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by Abigail Van Buren

DEAR ABBY: I am the manager of a women's clothing boutique in a small, upper-class community. My staff and I have a problem with a customer who shops in our store almost weekly. She will purchase $300 worth of merchandise, only to return it all the next day, putting a huge debt in our register that can ruin our daily totals. These returns also cost the store owner a substantial processing fee, as all transactions do.

We have tried not assisting her while she shops, hoping to cut back on her purchases, but it hasn't helped. The woman will occasionally keep a piece or two, but not often.

There is the possibility that she recommends our store to her friends. We're a rather small but successful chain that caters to our ladies, but we simply can't afford to continue the relationship with this obvious compulsive shopper. We also do not want to make a scene by confronting her in the store.

We are all, the owner included, at a loss as to what to do. Should we continue to allow her to wreak havoc on our sales records? Please help. -- IN SALES IN LA JOLLA, CALIF.

DEAR IN SALES: Yours is a common problem in retailing. However, there are two ways to deal with it: First, insist that she pay for merchandise in cash only. Second, do not refund her money for items she returns; instead, issue her a store credit -- a voucher that is valid only in your store.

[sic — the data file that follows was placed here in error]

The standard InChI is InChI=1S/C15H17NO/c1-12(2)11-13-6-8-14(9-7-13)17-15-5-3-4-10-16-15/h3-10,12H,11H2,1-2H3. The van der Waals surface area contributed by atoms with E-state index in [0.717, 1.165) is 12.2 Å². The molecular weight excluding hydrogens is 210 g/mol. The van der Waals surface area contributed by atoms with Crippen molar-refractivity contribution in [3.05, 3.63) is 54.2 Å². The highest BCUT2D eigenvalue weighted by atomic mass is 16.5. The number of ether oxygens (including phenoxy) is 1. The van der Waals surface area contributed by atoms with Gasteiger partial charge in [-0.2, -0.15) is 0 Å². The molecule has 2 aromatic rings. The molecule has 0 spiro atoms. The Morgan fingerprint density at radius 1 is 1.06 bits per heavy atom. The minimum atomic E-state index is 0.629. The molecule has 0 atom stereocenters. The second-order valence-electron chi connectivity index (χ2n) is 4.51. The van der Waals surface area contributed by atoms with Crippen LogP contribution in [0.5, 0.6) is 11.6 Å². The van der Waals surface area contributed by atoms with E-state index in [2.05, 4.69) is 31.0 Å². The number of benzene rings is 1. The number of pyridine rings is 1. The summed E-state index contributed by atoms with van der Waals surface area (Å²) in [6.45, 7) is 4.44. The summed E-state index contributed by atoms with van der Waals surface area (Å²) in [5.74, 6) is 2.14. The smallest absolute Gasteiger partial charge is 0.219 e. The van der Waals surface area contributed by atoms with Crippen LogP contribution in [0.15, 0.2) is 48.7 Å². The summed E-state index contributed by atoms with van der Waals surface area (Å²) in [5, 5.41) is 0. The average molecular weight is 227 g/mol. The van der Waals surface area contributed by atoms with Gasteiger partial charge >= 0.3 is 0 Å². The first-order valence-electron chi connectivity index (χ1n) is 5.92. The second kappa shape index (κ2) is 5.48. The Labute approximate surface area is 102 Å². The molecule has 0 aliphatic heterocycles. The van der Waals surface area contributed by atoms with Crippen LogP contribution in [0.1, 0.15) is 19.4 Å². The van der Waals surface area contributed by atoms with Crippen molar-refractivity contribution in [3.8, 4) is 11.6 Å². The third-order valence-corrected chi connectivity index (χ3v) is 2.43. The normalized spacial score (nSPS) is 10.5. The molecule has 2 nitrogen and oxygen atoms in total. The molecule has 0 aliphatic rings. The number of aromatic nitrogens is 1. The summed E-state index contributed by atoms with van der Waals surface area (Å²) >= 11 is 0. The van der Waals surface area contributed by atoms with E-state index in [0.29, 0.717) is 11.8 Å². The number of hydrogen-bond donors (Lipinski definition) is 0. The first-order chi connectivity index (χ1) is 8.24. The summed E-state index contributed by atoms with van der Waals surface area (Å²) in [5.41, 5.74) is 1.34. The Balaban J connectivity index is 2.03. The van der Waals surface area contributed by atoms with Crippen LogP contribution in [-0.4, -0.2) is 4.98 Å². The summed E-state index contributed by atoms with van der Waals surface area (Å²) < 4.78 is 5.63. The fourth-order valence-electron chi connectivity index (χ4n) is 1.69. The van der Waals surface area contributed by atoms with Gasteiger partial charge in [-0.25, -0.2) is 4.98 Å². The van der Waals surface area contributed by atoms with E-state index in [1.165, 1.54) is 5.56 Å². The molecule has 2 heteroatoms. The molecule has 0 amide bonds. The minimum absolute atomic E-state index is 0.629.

DEAR ABBY: Our 29-year-old son married a beautiful girl about six years ago. We noticed before their marriage that she never said "thank you" when something was done for her, or when gifts were given to her. (We didn't feel we were in a position to say anything, but we tried to set an example by voicing appreciation when they -- or anyone else -- did something nice for us.)

Now, however, our son seems to have acquired the same behavior, and it's very disturbing because he was raised to be courteous and appreciative. When either one receives a gift, they look at it, may say something like, "Oh, where did you get this?" or more often than not, say nothing, and they just put it aside.

Abby, we don't give strange or odd gifts. The items they have received from us are either displayed in their apartment or worn.

Isn't it reasonable to expect a "thank you" or at least, "This is nice, I like it"? We'd like to say something to them without hurting their feelings, but are not certain what that should be. What are your thoughts on this? -- PERPLEXED PARENTS

DEAR PERPLEXED PARENTS: Ask your son privately why his wife does not acknowledge your gifts. She may not have been taught that it's common courtesy to express gratitude. It's time someone taught her -- and your son should gently set her straight.

Advise him that it is discouraging to spend time, effort and money on a gift that goes unacknowledged.

DEAR READERS: A tip to travelers: Do not pack your medication in your luggage -- keep it on your person. Luggage does not always arrive when you do. If you boarded late, your luggage could arrive on a later flight, or possibly the next day. And never, never pack your jewelry in your luggage -- carry it on your person.

For an excellent guide to becoming a better conversationalist and a more attractive person, order "How to Be Popular." Send a business-sized, self-addressed envelope, plus check or money order for $3.95 ($4.50 in Canada) to: Dear Abby Popularity Booklet, P.O. Box 447, Mount Morris, Ill. 61054-0447. (Postage is included.)

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